Societies are becoming interdependent in an ever increasing number of ways. We welcome the world and exclude no-one. In everything we do, we consider the effects our actions may have on others in the world. We recognise that Europe and the Netherlands are increasingly becoming one. International cooperation and economic progress are the keys to a world with fewer wars and conflicts. Our decisions must be pragmatic, level-headed and based on facts.

Reward performance and share wealth

People differ from one another, yet at the same time they are all equal. Each individual is unique and we want a government that provides the freedom for those differences to flourish. We seek economic independence for as many people as possible and we believe in rewarding those who excel. We want a dynamic, open society in which everyone has the freedom to make their own decisions and to develop as they wish. We consider it a matter of course that wealth should be shared. We want to see as many people as possible participating socially and economically because that is the road to increased prosperity for everyone. We acknowledge that for we all share responsibility for those in our society in less fortunate social and economic circumstances.

Work toward a sustainable and harmonious society

We want to embrace the world with respect and compassion. That respect and compassion applies both to the people around us and our environment. The earth is neither our personal property and nor an expendable consumer good. We wish to end the depletion and pollution of our environment. We feel the discussion on the environment should shift the burden of proof from having to find arguments in defence of preservation to arguments in defence of exploitation.

Cherish our civil rights and shared values

The fundamental values of our society are freedom and equality for everyone, regardless of belief, religion, sexual orientation, political views or ethnicity. Physical safety, non-violent solutions to conflicts of interest and the respectful exercise of freedom of expression as well as good governance and rule of law, form our core values. These values are universal and paramount. We defend civil rights, both at home and elsewhere.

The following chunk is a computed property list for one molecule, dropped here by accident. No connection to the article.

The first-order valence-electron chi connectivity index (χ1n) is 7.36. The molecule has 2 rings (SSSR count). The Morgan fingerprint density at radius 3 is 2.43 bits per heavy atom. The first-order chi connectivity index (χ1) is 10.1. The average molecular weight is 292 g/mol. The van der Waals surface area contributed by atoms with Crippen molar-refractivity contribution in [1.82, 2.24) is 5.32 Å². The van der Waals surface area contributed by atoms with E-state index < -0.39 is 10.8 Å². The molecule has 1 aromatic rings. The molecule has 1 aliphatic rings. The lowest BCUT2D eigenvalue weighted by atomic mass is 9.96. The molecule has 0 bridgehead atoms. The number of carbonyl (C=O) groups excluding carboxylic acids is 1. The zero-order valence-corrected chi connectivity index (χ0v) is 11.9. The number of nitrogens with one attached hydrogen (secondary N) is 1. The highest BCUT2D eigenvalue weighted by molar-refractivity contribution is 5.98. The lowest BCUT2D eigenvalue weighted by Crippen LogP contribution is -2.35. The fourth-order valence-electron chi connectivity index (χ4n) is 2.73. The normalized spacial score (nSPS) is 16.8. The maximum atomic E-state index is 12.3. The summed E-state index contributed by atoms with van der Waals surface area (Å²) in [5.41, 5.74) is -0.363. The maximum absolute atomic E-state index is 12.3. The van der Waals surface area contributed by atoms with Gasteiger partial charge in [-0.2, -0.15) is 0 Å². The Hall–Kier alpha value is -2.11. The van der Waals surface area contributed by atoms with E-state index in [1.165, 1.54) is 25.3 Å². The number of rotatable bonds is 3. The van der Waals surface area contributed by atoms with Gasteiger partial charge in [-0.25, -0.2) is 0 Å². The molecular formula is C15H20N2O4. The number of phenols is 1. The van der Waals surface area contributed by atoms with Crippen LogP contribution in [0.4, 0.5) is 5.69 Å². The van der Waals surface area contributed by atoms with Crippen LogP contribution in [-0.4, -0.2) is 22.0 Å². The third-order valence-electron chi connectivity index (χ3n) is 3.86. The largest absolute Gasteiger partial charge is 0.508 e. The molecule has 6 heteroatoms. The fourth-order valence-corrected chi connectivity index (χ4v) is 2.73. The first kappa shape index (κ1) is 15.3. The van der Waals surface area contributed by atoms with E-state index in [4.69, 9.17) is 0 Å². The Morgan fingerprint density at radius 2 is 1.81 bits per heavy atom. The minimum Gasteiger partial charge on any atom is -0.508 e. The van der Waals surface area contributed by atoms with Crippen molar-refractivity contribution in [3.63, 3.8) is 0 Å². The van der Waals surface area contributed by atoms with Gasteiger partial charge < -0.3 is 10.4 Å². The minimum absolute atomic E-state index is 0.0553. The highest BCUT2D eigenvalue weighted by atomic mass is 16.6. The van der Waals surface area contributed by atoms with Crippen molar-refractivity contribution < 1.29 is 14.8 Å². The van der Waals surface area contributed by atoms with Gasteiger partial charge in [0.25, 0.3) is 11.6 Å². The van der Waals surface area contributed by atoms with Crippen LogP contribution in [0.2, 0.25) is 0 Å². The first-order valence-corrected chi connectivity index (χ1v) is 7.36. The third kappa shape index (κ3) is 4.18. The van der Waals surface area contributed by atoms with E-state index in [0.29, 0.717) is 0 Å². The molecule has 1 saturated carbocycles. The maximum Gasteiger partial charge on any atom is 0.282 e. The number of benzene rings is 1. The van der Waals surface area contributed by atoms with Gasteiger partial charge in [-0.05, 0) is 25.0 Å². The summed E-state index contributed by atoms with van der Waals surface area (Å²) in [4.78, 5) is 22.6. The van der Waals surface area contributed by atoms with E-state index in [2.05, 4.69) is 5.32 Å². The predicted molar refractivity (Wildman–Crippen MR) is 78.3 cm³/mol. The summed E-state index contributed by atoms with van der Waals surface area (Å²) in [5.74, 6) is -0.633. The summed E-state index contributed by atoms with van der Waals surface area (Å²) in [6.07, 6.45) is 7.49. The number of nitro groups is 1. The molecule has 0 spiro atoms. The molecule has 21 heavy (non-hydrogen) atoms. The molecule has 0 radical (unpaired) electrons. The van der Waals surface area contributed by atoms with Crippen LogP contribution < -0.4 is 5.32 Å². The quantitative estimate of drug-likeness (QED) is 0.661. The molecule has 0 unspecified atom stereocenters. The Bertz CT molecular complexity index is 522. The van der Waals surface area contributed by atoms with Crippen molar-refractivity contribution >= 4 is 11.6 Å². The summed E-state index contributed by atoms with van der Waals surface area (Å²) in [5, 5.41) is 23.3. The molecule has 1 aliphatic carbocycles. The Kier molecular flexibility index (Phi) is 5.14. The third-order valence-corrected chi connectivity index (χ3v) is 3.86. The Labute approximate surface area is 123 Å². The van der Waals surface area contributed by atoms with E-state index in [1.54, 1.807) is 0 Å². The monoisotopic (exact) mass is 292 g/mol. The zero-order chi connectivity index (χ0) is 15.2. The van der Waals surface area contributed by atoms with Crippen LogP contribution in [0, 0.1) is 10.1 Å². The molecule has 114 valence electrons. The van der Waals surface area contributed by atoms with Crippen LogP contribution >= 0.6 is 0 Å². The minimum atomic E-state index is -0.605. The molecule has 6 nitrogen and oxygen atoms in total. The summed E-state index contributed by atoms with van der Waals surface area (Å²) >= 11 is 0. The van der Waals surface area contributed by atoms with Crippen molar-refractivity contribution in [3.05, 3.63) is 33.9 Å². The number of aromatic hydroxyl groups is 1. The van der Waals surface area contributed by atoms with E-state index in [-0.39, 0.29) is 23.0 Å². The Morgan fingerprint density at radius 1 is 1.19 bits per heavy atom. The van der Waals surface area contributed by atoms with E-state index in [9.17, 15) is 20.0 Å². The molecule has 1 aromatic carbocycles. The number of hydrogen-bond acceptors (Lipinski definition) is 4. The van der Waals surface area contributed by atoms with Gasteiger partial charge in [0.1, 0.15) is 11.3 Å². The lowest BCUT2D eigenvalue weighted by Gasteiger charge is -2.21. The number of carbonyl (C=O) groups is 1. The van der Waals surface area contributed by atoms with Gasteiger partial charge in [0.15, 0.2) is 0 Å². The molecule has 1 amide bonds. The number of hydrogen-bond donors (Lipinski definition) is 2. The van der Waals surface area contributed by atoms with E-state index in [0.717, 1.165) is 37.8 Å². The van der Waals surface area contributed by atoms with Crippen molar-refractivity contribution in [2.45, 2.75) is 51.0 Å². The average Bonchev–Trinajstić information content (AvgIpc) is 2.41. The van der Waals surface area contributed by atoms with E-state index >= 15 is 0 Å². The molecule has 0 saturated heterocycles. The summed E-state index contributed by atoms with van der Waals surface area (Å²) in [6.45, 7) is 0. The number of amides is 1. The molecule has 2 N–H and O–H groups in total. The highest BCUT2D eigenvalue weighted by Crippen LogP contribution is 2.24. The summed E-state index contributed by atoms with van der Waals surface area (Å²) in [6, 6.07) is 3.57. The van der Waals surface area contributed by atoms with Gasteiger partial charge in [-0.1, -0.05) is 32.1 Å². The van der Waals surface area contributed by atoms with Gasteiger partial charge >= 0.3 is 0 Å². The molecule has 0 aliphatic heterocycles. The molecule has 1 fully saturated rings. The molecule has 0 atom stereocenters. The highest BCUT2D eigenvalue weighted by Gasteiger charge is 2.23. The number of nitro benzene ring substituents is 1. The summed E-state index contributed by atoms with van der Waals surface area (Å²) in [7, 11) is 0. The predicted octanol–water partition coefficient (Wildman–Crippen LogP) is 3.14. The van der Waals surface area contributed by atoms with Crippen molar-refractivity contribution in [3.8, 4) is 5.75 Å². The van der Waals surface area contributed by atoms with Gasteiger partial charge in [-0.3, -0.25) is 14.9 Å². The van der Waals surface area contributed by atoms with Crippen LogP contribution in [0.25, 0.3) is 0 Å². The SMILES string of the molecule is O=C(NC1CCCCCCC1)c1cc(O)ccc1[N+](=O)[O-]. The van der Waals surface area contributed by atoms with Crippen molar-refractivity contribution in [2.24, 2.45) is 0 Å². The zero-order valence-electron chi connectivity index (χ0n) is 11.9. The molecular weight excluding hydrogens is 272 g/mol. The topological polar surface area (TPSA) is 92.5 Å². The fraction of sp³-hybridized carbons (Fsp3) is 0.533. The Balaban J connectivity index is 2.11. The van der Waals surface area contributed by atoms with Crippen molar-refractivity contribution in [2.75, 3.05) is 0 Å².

Our priorities in the Netherlands for the coming years (2018, ->)

D66 proposes reforms to prepare the Netherlands for the future. We want to do things differently. In the years to come, D66 will focus on five themes: education, employment, housing, sustainability and governance.

  • Education: too much potential goes unused, not just in children but also in adults. Talent should be cherished and stimulated
  • Employment: too many people are not participating in society. They are either locked in welfare trap or enjoy social benefits to such an extent that it doesn’t pay to go to work. It’s too difficult for “outsiders” to find a job.
  • Housing: it is nearly impossible for starters to find a suitable house. To buy a house is simply too expensive and there are too few (affordable) houses for rent
  • Sustainability: we are rapidly depleting our raw materials and development is not sustainable. The earth is getting warmer, our climate is changing and the air we breathe is still polluted
  • Governance :  government has extended its reach to almost every part of society and continues to expand. There are too many rules which restrict entrepreneurship and act as a brake on economic development

Contact us



Party Bureau: Hoge Nieuwstraat 30 2514 EL The Hague, Tel. +31 70 3566032,


Laatst gewijzigd op 22 november 2018